Rosty is dead at 82. Rostenkowski’s tremendous fall from grace is probably what he’s best known for, but locally he developed a powerful political machine that continued to spin until the election of rookie alderman and potential mayoral candidate Scott Waugespack, which Ben Joravsky contends represents the true end of Rostenkowski’s impressive organization:

Rostenkowski and Gabinski control­led their villagers with the stick of brute force and fearmongering and the carrot of services like garbage collection and snow removal. On election day they sent out thick-necked patronage workers to lurk outside polling places, passing out palm cards and intimidating the locals so they wouldn’t stray from the fold. If intimidation didn’t work, there was always the race card. During the 1983 mayoral race, Rostenkowski and Gabinski put their support behind every white candidate who ran against Harold Washington—even a Republican, Bernie Epton. It was their way of letting the little people know they weren’t going to let the blacks take over.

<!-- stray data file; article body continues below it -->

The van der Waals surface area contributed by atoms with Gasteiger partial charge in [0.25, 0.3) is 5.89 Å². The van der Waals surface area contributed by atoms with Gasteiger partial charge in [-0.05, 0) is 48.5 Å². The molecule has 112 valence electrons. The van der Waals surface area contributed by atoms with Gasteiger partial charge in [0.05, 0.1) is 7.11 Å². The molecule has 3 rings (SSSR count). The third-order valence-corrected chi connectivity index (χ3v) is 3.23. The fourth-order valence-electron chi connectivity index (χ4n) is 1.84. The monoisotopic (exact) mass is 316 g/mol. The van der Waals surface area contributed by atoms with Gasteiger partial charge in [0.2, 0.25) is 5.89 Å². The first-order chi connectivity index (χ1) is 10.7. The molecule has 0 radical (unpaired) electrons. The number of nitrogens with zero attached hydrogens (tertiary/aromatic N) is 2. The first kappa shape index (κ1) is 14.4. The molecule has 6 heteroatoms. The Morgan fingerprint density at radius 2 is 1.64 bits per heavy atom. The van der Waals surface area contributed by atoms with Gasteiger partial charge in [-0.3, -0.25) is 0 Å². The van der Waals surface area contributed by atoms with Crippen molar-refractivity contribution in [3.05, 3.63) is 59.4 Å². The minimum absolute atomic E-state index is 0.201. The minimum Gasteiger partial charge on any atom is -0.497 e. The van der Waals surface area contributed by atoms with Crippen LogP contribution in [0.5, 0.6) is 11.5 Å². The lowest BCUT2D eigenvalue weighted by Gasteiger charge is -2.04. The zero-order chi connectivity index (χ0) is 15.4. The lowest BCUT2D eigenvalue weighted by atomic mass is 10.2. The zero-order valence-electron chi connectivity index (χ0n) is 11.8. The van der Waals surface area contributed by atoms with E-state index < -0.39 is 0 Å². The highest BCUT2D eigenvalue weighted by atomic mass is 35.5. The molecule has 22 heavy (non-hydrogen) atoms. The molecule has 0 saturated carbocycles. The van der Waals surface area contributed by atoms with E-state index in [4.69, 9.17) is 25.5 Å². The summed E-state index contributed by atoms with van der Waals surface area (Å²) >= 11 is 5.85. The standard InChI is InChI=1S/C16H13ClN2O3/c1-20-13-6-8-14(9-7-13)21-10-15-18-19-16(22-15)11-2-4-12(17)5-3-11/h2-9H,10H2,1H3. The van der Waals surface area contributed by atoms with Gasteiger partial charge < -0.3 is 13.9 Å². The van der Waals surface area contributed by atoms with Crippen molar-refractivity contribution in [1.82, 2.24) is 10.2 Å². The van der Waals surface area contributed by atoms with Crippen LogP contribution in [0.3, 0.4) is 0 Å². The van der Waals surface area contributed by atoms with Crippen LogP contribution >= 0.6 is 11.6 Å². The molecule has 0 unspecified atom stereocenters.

Chicago wasn’t the only place Rostenkowski wielded his power; in some respects it was a training ground. In the late 80s and early 90s, shortly before federal charges led to his defeat, Philadelphia Inquirer reporters Donald Bartlett (a Daily News vet) and James Steele pounded away at Rosty, whose position as the chairman of the House Ways & Means Committee gave him tremendous influence on taxes, or the lack thereof: